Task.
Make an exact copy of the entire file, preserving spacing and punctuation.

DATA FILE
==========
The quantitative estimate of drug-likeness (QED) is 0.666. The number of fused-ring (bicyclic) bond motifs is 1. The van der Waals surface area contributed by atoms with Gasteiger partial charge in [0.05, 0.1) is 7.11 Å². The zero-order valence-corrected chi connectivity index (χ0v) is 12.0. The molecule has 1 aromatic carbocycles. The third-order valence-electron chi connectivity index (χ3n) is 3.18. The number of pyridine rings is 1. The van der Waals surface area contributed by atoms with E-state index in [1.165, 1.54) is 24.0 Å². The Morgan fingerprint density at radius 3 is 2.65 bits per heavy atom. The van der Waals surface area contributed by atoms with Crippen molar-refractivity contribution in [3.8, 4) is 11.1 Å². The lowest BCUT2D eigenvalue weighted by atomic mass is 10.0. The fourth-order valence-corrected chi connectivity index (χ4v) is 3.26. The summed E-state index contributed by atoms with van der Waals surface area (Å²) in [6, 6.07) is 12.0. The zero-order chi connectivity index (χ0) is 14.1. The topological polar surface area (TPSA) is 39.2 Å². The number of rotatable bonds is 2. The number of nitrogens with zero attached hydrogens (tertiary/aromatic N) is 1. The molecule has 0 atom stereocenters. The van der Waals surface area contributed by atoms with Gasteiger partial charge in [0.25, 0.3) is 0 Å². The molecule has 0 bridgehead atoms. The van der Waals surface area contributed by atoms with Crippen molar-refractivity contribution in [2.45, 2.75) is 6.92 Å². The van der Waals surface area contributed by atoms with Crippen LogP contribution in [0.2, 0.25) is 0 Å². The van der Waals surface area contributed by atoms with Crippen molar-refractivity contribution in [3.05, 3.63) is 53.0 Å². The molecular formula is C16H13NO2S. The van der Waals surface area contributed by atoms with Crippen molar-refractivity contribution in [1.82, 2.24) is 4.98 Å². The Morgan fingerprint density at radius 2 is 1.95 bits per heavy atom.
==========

The quantitative estimate of drug-likeness (QED) is 0.666. The number of fused-ring (bicyclic) bond motifs is 1. The van der Waals surface area contributed by atoms with Gasteiger partial charge in [0.05, 0.1) is 7.11 Å². The zero-order valence-corrected chi connectivity index (χ0v) is 12.0. The molecule has 1 aromatic carbocycles. The third-order valence-electron chi connectivity index (χ3n) is 3.18. The number of pyridine rings is 1. The van der Waals surface area contributed by atoms with E-state index in [1.165, 1.54) is 24.0 Å². The Morgan fingerprint density at radius 3 is 2.65 bits per heavy atom. The van der Waals surface area contributed by atoms with Crippen molar-refractivity contribution in [3.8, 4) is 11.1 Å². The lowest BCUT2D eigenvalue weighted by atomic mass is 10.0. The fourth-order valence-corrected chi connectivity index (χ4v) is 3.26. The summed E-state index contributed by atoms with van der Waals surface area (Å²) in [6, 6.07) is 12.0. The zero-order chi connectivity index (χ0) is 14.1. The topological polar surface area (TPSA) is 39.2 Å². The number of rotatable bonds is 2. The number of nitrogens with zero attached hydrogens (tertiary/aromatic N) is 1. The molecule has 0 atom stereocenters. The van der Waals surface area contributed by atoms with Gasteiger partial charge in [0.25, 0.3) is 0 Å². The molecule has 0 bridgehead atoms. The van der Waals surface area contributed by atoms with Crippen molar-refractivity contribution in [2.45, 2.75) is 6.92 Å². The van der Waals surface area contributed by atoms with Crippen LogP contribution in [0.2, 0.25) is 0 Å². The van der Waals surface area contributed by atoms with Crippen molar-refractivity contribution in [3.05, 3.63) is 53.0 Å². The molecular formula is C16H13NO2S. The van der Waals surface area contributed by atoms with Crippen molar-refractivity contribution in [1.82, 2.24) is 4.98 Å². The Morgan fingerprint density at radius 2 is 1.95 bits per heavy atom.